libbpf Overview

libbpf is a C-based library containing a BPF loader that takes compiled BPF object files and prepares and loads them into the Linux kernel. libbpf takes the heavy lifting of loading, verifying, and attaching BPF programs to various kernel hooks, allowing BPF application developers to focus only on BPF program correctness and performance.

The following are the high-level features supported by libbpf:

  • Provides high-level and low-level APIs for user space programs to interact with BPF programs. The low-level APIs wrap all the bpf system call functionality, which is useful when users need more fine-grained control over the interactions between user space and BPF programs.

  • Provides overall support for the BPF object skeleton generated by bpftool. The skeleton file simplifies the process for the user space programs to access global variables and work with BPF programs.

  • Provides BPF-side APIS, including BPF helper definitions, BPF maps support, and tracing helpers, allowing developers to simplify BPF code writing.

  • Supports BPF CO-RE mechanism, enabling BPF developers to write portable BPF programs that can be compiled once and run across different kernel versions.

This document will delve into the above concepts in detail, providing a deeper understanding of the capabilities and advantages of libbpf and how it can help you develop BPF applications efficiently.

BPF App Lifecycle and libbpf APIs

A BPF application consists of one or more BPF programs (either cooperating or completely independent), BPF maps, and global variables. The global variables are shared between all BPF programs, which allows them to cooperate on a common set of data. libbpf provides APIs that user space programs can use to manipulate the BPF programs by triggering different phases of a BPF application lifecycle.

The following section provides a brief overview of each phase in the BPF life cycle:

  • Open phase: In this phase, libbpf parses the BPF object file and discovers BPF maps, BPF programs, and global variables. After a BPF app is opened, user space apps can make additional adjustments (setting BPF program types, if necessary; pre-setting initial values for global variables, etc.) before all the entities are created and loaded.

  • Load phase: In the load phase, libbpf creates BPF maps, resolves various relocations, and verifies and loads BPF programs into the kernel. At this point, libbpf validates all the parts of a BPF application and loads the BPF program into the kernel, but no BPF program has yet been executed. After the load phase, it’s possible to set up the initial BPF map state without racing with the BPF program code execution.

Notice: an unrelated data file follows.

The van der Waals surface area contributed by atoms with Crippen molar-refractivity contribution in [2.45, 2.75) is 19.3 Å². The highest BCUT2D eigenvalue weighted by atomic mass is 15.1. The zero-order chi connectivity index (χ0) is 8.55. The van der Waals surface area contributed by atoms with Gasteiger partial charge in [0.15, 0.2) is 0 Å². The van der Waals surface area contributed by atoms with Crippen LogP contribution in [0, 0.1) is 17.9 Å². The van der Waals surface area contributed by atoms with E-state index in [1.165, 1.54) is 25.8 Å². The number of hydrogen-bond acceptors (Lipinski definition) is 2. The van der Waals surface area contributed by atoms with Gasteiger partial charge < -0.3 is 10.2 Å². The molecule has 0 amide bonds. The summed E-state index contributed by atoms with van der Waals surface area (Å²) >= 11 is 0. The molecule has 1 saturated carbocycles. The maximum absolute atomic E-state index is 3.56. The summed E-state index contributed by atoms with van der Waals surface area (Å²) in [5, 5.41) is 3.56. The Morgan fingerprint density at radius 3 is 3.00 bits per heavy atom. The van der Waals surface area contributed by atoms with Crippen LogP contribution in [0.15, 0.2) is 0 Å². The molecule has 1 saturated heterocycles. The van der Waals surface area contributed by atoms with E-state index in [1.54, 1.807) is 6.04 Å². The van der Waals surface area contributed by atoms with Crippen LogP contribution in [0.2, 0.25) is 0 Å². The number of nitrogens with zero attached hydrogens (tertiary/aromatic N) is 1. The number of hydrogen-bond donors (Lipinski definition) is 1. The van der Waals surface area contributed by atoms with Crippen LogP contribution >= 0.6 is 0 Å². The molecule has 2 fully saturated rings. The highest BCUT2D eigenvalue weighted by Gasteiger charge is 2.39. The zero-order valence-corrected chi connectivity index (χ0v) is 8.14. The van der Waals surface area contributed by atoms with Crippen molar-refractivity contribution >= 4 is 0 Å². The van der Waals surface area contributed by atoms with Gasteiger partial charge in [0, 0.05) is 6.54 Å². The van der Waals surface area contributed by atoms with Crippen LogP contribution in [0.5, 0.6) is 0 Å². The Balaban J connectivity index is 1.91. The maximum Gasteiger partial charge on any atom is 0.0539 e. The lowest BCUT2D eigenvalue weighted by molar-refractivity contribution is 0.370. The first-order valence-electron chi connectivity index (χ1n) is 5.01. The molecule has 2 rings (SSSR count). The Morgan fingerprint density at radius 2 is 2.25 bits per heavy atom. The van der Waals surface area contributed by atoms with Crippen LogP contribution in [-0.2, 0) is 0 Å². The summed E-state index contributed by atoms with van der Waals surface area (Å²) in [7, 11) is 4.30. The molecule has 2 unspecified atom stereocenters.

• Attachment phase: In this phase, libbpf attaches BPF programs to various BPF hook points (e.g., tracepoints, kprobes, cgroup hooks, network packet processing pipeline, etc.). During this phase, BPF programs perform useful work such as processing packets, or updating BPF maps and global variables that can be read from user space.

  • Tear down phase: In the tear down phase, libbpf detaches BPF programs and unloads them from the kernel. BPF maps are destroyed, and all the resources used by the BPF app are freed.

BPF Object Skeleton File

BPF skeleton is an alternative interface to libbpf APIs for working with BPF objects. Skeleton code abstract away generic libbpf APIs to significantly simplify code for manipulating BPF programs from user space. Skeleton code includes a bytecode representation of the BPF object file, simplifying the process of distributing your BPF code. With BPF bytecode embedded, there are no extra files to deploy along with your application binary.

You can generate the skeleton header file (.skel.h) for a specific object file by passing the BPF object to the bpftool. The generated BPF skeleton provides the following custom functions that correspond to the BPF lifecycle, each of them prefixed with the specific object name:

  • <name>__open() – creates and opens BPF application (<name> stands for the specific bpf object name)

  • <name>__load() – instantiates, loads,and verifies BPF application parts

  • <name>__attach() – attaches all auto-attachable BPF programs (it’s optional, you can have more control by using libbpf APIs directly)

  • <name>__destroy() – detaches all BPF programs and frees up all used resources

Using the skeleton code is the recommended way to work with bpf programs. Keep in mind, BPF skeleton provides access to the underlying BPF object, so whatever was possible to do with generic libbpf APIs is still possible even when the BPF skeleton is used. It’s an additive convenience feature, with no syscalls, and no cumbersome code.

Other Advantages of Using Skeleton File

  • BPF skeleton provides an interface for user space programs to work with BPF global variables. The skeleton code memory maps global variables as a struct into user space. The struct interface allows user space programs to initialize BPF programs before the BPF load phase and fetch and update data from user space afterward.